The first Latina to complete the U.S. Air Force Undergraduate Pilot Training and graduate in the top 5% of her class (of 48) with a fighter qualification to fly the T-38 as an instructor pilot, Olga E. Custodio points to three principles that have helped her become successful in a profession dominated by men: overcoming self-doubt, staying open to possibilities, and seeing herself as an equal.
The path to her dream, however, has not been a walk in the park. While studying at the University of Puerto Rico, she tried to participate in the university's Reserve Officer Training Corps program, but was denied the opportunity, as women were not allowed at that time.
But Olga never gave up hope, and she went on to fulfill her dream of becoming a commissioned military officer — and then some. A female military aviation pioneer, she served for 24 years in the U.S. Air Force, retiring as a Lieutenant Colonel. As a pilot instructor, she received an Aviation Safety Award for superior airmanship for her handling of an engine failure in-flight emergency. After transitioning to the U.S. Air Force Reserves, Olga became the first American Airlines Latina commercial airline pilot and was later upgraded to Captain.
Today, Olga is retired with over 11,000 flight hours to her name. Now a speaker and community leader, she works with several nonprofit organizations that advocate for inspiring and empowering students, especially those from underserved communities, to pursue careers in aviation and aerospace. As a STEM advocate, she has also volunteered her time as a speaker and role model at local schools, universities, corporations, and military base groups, encouraging young women and men to reach for their dreams. Olga is a mentor with the Women in Aviation International, Aviation Explorers, and the School of Aeronautics of the InterAmerican University in Puerto Rico, to mention a few. In 2017, she was inducted into the San Antonio Aviation and Aerospace Hall of Fame. Olga recently co-authored the "Latinas in Aviation" anthology and is included as one of the 30 inspiring Latinas/Latinos who have shaped the United States in "Nuestra América," published by the Smithsonian Institution.
By pioneering many firsts during her career, Olga has shattered stereotypes and served as a powerful role model for aspiring to become a pilot. From breaking barriers and overcoming challenges as a woman in a male-dominated profession, Olga has gained essential life insights and perspectives that she shares with everyone, especially women working to achieve their dreams.
Olga lives in San Antonio, Texas, with her husband of 47 years, Edwin — who is also her best friend, supporter, and advocate for everything she sponsors. They have two children, Marcia and Edwin II, and one grandson, Jedi.
Known as an equity and anti-racist freedom fighter, Dr. Ronald W. Whitaker, II is the appointed culturally responsive pedagogy assistant professor of education and the director of the Center for Urban Education, Equity, and Improvement (CUEEI) at Cabrini University. Further, Dr. Whitaker holds the distinction of being a Schouver fellow at Duquesne University. As a Schouver fellow, Dr. Whitaker engages in improvement projects that seek to build system capacity within organizations. Additionally, Dr. Whitaker is the current Pennsylvania Department of Education (PDE) equity expert, a Board of Trustees member for Tacony Academy Charter School, and a Board of Directors member for the National Association of African Americans in Human Resources (NAAAHR).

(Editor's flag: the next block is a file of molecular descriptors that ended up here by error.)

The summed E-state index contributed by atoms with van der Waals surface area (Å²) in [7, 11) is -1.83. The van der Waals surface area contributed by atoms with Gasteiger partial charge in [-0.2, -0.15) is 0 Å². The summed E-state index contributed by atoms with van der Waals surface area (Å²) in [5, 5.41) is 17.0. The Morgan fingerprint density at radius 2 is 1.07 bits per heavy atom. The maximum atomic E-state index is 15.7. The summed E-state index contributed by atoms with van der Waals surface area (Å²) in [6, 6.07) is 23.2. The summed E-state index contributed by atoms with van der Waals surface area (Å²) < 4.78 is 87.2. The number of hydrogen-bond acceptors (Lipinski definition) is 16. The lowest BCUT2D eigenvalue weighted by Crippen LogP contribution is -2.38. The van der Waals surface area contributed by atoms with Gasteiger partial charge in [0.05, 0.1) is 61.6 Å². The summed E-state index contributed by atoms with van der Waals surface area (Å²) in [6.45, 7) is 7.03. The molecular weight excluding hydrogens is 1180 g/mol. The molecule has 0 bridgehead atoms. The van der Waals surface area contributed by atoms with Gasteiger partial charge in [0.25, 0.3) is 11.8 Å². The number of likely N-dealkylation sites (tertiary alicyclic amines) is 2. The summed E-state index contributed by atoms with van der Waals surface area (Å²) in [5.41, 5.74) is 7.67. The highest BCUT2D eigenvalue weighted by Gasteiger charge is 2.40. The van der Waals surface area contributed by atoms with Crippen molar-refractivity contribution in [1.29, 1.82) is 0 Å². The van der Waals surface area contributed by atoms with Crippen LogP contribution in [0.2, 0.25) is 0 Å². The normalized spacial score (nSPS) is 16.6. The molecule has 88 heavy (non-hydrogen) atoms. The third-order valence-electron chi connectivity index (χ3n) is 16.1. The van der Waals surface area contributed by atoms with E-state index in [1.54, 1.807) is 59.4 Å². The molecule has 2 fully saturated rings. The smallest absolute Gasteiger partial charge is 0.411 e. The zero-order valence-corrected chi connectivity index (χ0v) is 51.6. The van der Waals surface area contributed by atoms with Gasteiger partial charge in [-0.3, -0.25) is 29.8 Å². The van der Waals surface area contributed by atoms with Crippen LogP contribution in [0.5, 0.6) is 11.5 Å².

Dr. Whitaker completed his doctoral degree in educational leadership at Duquesne University. He also earned a master's degree in education at the University of Pennsylvania, a master's degree in business administration at Eastern University, and two undergraduate degrees from Geneva College, where he graduated magna cum laude. Additionally, Dr. Whitaker earned a certificate in culturally sustaining teaching from the University of North Carolina at Charlotte, and a certificate in diversity and inclusion from Cornell University.
As a researcher and scholar, Dr. Whitaker publishes articles that focus on the psychology of race and racism, issues related to diversity, equity, inclusion (DEI), culturally relevant and sustaining pedagogy, and the societal and educational disenfranchisement of African American males.
Dr. Whitaker presents his research at both national and international scholarly conferences, and within K-12 educational milieus. He is revered among colleagues for engaging in tough conversations' in a respectful manner. Dr. Whitaker was a 2018 Delta Epsilon Sigma Faculty inductee, a 2017 Black Theology Fellow at Princeton Theological Seminary, a 2016 American Educational Research Association (AERA) Asa Hilliard/Barbara Sizemore fellow, a 2014 Phi Kappa Phi inductee, and a 2012-14 University Council for Educational Administration (UCEA) Barbara L. Jackson Scholar fellow. Dr. Whitaker is the author of the forthcoming book "HELP(ing) Us to Understand: It's Still Either Going to Be Chaos or Community!"